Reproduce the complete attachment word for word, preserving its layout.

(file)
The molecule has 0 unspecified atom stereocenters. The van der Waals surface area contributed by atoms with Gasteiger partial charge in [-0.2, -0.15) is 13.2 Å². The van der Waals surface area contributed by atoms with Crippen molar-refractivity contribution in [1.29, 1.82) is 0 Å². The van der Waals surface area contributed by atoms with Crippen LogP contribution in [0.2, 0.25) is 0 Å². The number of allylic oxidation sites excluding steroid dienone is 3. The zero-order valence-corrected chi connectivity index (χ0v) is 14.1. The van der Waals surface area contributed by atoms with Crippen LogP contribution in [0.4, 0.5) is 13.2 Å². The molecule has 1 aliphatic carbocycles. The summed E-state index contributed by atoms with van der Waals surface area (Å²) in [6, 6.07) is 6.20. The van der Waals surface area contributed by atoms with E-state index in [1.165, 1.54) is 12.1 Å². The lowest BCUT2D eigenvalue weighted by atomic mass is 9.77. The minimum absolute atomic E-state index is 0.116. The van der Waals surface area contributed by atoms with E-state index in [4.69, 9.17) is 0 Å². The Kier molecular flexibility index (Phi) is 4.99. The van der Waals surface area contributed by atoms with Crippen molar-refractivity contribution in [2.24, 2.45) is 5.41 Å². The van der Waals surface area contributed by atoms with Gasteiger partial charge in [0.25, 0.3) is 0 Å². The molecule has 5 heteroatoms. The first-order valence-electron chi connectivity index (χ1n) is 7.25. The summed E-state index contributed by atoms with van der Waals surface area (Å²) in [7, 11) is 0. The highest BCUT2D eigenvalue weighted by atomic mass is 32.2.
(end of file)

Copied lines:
The molecule has 0 unspecified atom stereocenters. The van der Waals surface area contributed by atoms with Gasteiger partial charge in [-0.2, -0.15) is 13.2 Å². The van der Waals surface area contributed by atoms with Crippen molar-refractivity contribution in [1.29, 1.82) is 0 Å². The van der Waals surface area contributed by atoms with Crippen LogP contribution in [0.2, 0.25) is 0 Å². The number of allylic oxidation sites excluding steroid dienone is 3. The zero-order valence-corrected chi connectivity index (χ0v) is 14.1. The van der Waals surface area contributed by atoms with Crippen LogP contribution in [0.4, 0.5) is 13.2 Å². The molecule has 1 aliphatic carbocycles. The summed E-state index contributed by atoms with van der Waals surface area (Å²) in [6, 6.07) is 6.20. The van der Waals surface area contributed by atoms with E-state index in [1.165, 1.54) is 12.1 Å². The lowest BCUT2D eigenvalue weighted by atomic mass is 9.77. The minimum absolute atomic E-state index is 0.116. The van der Waals surface area contributed by atoms with E-state index in [4.69, 9.17) is 0 Å². The Kier molecular flexibility index (Phi) is 4.99. The van der Waals surface area contributed by atoms with Crippen molar-refractivity contribution in [2.24, 2.45) is 5.41 Å². The van der Waals surface area contributed by atoms with Gasteiger partial charge in [0.25, 0.3) is 0 Å². The molecule has 5 heteroatoms. The first-order valence-electron chi connectivity index (χ1n) is 7.25. The summed E-state index contributed by atoms with van der Waals surface area (Å²) in [7, 11) is 0. The highest BCUT2D eigenvalue weighted by atomic mass is 32.2.